The wind has shifted overnight, hurling itself across the bay from the Northwest. Gone are the gentle summer breezes, replaced by winds with winter’s bite lurking on the edges. The temperature hovers near forty and the air is crisp and invigorating as I begin my morning walk. The tide is high and waves are breaking over the rocks; one small dinghy rolls on the swells as they dash towards the shore. The waves are the only sound I hear this morning, and if birds are singing, they are drowned out by the relentless pounding of the surf. A seagull perches on a rock that is peeking from the water, and he shrieks his morning thoughts. I wonder if he is sad to see the summer end, taking the visitors who might leave behind an occasional stray quahog, or happy to have solitude return and the bay to himself. Again I listen for the morning calls of resident song birds, but all I hear is the wind and one solitary crow.
My life began on this small island in Narragansett Bay, called Prudence, where daily existence was guided by the changing seasons and the tides. Summer meant the opening of my dad’s general store which kept both my parents busy, as Prudence was predominantly a summer colony. My family lived here year round, but the winter population dwindled to about fifty, and the rhythm of life changed after Labor Day. The ferry now runs daily, and the schedule makes year round commuting a possibility, so the island seems less remote even in the winter.
I’m here on Prudence to help my friend Judy close her summer house for the season. We are always reluctant to say goodbye to the carefree island summer days, and sometimes the warm October sun tempts us to linger for one last swim and postpone this task a little longer. The wisdom of the decision to close is reinforced, when the frosty night reminds us that winter will soon embrace this little island and, without heat or insulation, the disaster of frozen pipes will be real if the winterizing is not complete.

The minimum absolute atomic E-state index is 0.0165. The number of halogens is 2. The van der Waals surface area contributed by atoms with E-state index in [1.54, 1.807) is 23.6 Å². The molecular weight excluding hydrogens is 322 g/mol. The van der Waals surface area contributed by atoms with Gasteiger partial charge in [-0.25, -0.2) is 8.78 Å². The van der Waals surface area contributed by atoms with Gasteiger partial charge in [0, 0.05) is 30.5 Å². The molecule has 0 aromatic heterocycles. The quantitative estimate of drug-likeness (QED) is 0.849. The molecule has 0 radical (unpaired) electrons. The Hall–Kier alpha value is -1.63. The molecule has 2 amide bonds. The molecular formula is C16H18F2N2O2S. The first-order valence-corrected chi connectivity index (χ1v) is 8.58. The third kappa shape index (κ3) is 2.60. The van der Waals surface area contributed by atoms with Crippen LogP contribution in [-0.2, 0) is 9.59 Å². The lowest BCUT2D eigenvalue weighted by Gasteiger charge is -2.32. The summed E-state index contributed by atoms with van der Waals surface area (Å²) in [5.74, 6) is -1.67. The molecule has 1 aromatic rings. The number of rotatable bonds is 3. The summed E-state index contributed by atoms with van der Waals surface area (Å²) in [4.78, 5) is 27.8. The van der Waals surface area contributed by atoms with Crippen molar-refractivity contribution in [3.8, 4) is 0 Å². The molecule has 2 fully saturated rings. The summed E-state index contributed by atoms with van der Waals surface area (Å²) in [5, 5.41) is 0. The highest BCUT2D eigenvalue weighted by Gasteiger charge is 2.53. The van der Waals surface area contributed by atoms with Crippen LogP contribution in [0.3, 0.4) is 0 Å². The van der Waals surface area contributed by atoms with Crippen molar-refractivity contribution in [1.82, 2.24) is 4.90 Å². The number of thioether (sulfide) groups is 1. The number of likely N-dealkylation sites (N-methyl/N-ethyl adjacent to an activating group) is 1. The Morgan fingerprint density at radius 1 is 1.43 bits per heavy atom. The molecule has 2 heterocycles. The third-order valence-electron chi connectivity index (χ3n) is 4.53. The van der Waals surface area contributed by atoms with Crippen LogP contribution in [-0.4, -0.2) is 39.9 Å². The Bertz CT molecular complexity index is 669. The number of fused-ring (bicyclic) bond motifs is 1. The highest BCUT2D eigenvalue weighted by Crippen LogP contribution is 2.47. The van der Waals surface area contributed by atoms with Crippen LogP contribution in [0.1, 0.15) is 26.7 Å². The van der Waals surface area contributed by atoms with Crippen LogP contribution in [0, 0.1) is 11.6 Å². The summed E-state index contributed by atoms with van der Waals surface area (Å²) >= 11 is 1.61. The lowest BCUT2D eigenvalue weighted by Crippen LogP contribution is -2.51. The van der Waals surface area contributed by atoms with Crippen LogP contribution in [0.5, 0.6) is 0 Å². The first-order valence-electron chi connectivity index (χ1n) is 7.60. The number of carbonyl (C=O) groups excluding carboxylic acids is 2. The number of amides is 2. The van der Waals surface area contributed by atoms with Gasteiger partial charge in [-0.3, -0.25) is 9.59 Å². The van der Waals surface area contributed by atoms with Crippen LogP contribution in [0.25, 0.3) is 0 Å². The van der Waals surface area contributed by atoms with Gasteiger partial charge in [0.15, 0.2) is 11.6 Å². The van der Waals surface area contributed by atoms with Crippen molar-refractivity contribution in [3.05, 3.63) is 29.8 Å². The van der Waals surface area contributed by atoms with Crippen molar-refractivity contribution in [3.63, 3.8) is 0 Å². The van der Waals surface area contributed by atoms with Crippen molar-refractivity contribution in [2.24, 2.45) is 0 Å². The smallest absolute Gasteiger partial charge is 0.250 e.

When Judy and I board the ferry in the late afternoon, her house is all tucked in for the winter. I know it will be waiting when balmy spring days entice us to return to Prudence Island, and the bay beckons us for our first chilly swim of the year. Perhaps because of my island childhood, my senses are tuned to the change in seasons and as each begins, it becomes my favorite. Though I will delight in snowy winter days, I will anticipate the time when the song birds serenade my morning walks once more.
Debbie Kaiman Tillinghast is the author of The Ferry Home, a memoir about her childhood on Prudence Island, Rhode Island. Her book is available in local gift shops and bookstores and online at Indigo River Publishing and Amazon. Visit her on Facebook.